Dozens of Czech hospitals could find themselves struggling to provide basic care on 1 March after almost 4,000 doctors – one quarter of the total number working in the country’s hospitals – tendered their resignations in protest at low wages.
The resignations are being co-ordinated by the doctors’ union (Lok), which says successive Czech governments have done nothing to improve doctors’ salaries since the fall of communism.
Peter Papp, 31, is an oncologist working at a hospital in Usti nad Labem, an industrial city about an hour’s drive north of Prague. He spent six years at medical school followed by three years on the cancer wards of two district hospitals.
With maximum overtime, Dr Papp’s gross salary is $1,165 (£750, 880 euros) per month, well below the national average.
After tax, health and social insurance payments, he takes home around $900 dollars, less than a car mechanic or waiter.
With rent in the Usti area at around $350 per month, he is left with slightly more than $500 to feed, clothe, transport and entertain himself. After devoting the last nine years of his life to medicine, Dr Papp has had enough.
“I’m not willing to work for the salary of a McDonald’s employee,” he told me, pointing out that he had made more money teaching English to pay his way through medical school.
Applications in the post
Dr Papp is one of 3,837 Czech doctors who have submitted formal letters of resignation to their hospital managers. On 1 March, he will be unemployed.
“I have a little amount of money to sustain me for a month or two,” he said.
“I’m already sending applications to several companies that send doctors to Ireland and the United Kingdom. I’m also thinking about Australia or the United States.
“I wasn’t trained to treat particular nations. A sick person is a sick person anywhere in the world.”
The mass resignations have been orchestrated by the Lok union under a slick PR campaign called “Thank You, We’re Leaving”.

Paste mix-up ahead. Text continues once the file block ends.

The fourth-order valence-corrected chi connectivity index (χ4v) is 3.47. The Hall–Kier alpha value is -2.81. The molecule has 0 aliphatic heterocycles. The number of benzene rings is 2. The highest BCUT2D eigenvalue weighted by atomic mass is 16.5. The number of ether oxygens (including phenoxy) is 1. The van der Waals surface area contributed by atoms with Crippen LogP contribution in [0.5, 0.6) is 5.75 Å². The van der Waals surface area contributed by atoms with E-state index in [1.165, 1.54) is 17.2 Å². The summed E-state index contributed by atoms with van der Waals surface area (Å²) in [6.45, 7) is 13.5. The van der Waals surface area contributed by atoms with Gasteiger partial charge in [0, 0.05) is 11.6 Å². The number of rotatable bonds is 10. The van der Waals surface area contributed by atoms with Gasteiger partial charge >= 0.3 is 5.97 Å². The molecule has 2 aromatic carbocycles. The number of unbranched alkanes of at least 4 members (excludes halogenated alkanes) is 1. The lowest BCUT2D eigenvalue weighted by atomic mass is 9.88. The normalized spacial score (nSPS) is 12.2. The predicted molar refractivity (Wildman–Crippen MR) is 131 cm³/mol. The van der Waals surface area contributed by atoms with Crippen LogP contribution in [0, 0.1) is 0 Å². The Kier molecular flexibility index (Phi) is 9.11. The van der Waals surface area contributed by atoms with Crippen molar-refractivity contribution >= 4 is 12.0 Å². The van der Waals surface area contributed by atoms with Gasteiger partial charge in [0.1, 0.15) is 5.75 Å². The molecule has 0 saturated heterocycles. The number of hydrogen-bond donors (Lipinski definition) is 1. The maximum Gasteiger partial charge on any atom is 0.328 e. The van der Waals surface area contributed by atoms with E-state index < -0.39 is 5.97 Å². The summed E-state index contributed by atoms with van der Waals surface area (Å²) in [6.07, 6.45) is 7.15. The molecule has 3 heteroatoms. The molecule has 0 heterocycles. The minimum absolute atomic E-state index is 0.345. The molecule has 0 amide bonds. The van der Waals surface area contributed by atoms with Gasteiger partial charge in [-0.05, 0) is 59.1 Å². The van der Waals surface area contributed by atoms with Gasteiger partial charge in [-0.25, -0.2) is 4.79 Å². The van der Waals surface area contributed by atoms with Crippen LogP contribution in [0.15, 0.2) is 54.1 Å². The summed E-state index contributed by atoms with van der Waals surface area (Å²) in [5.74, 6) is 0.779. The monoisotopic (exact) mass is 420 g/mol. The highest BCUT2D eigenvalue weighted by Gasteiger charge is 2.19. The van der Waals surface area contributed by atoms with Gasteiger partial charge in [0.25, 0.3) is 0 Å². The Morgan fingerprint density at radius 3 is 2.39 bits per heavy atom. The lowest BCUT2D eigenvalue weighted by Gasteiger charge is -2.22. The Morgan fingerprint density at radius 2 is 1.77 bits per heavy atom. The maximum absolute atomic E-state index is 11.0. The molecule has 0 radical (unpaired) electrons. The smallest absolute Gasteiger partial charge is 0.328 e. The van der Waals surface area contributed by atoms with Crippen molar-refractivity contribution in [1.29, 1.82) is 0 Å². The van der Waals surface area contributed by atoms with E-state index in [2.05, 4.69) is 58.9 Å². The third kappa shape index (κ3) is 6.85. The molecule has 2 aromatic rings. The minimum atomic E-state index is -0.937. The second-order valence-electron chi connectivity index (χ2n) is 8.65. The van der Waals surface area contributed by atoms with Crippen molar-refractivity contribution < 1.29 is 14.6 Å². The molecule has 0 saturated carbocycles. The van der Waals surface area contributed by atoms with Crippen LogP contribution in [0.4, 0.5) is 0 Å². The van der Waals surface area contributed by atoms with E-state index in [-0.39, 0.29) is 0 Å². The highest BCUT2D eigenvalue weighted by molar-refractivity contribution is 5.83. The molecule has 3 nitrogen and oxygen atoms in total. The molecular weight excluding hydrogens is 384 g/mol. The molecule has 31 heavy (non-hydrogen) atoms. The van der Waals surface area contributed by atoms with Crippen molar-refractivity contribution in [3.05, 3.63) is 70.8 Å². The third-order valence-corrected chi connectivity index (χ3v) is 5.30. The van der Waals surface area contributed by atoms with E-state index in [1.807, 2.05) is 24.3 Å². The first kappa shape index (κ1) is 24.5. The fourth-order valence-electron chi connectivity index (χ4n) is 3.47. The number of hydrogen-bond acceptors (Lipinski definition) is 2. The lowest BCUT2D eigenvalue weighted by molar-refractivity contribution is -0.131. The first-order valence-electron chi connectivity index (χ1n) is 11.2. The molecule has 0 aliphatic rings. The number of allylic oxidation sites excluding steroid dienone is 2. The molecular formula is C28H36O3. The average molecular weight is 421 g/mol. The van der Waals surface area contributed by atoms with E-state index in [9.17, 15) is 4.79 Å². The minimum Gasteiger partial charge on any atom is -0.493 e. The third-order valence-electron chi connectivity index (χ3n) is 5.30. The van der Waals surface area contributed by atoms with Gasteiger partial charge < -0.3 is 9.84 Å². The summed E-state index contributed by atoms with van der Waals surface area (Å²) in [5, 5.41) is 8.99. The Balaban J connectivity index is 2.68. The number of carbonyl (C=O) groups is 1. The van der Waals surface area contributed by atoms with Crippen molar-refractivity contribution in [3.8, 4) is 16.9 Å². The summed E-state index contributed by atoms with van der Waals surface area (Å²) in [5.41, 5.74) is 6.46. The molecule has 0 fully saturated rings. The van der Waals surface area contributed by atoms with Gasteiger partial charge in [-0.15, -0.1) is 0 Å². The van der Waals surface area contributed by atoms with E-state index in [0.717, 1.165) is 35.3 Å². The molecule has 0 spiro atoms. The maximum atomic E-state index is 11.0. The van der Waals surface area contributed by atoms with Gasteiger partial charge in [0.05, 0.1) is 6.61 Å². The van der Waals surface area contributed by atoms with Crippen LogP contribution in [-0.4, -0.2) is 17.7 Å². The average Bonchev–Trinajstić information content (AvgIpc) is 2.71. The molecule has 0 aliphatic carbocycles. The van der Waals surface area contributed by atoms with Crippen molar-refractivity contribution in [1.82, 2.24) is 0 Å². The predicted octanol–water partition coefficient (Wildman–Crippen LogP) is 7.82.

A battered ambulance toured hospitals in December advising doctors on how to quit their jobs. There was a grim message for Czech citizens written on the side: “Our exodus – your exitus”.
“We didn’t start the brain drain,” said Dr Martin Engel, a radiologist at Prague’s sprawling Vinohrady Hospital and the chairman of the Lok.
After 30 years of experience and numerous specialist qualifications, Dr Engel earns $2,230 per month, including overtime and before tax.
“Doctors have been leaving this country for years,” he told me, his face betraying a mixture of anger and resignation.
“What we’re trying to do with this campaign is stop it.”
As we recorded the interview, a colleague entered the tiny room shared by the two men and changed out of his threadbare white uniform.
“We want real change and we want it now,” he explained.
“We’re not waiting for ‘reforms’. We want money. Then we can talk about reforms.”
Health Minister Leos Heger says there is simply no room in the budget to meet the doctors’ demands. He has asked them to wait for the impact of the government’s planned healthcare reforms.
Mr Heger remains unmoved by the protests, telling the Czech media this week that even if all 3,837 did leave their jobs, basic care would remain unaffected.
That is an optimistic prediction. In one region, the Vysocina, 80% of all hospital doctors have handed in their resignations. If they do quit, some hospitals may be forced to close.
And there is the rub – if they do actually quit.
The health ministry told the BBC it was unlikely so many Czech doctors could find work abroad.
Most, said a spokesman, had neither the language skills nor the special pan-European qualifications needed to work elsewhere. There have already been reports of doctors rescinding their letters of resignation.
The doctors’ union says those reports are exaggerated and points out that most of its members do not want to leave the Czech Republic, merely its state-run health system. Many, says Martin Engel, can easily find work in privately run clinics.
So it is a game of high stakes between physicians and politicians, and the outcome is uncertain.
If the doctors are bluffing and the government stands firm, Czech healthcare – and Mr Heger – will survive. If they are not, many patients will be in for a nasty shock on 1 March.
7 January 2011 Last updated at 04:03 GMT
Source: BBC NEWS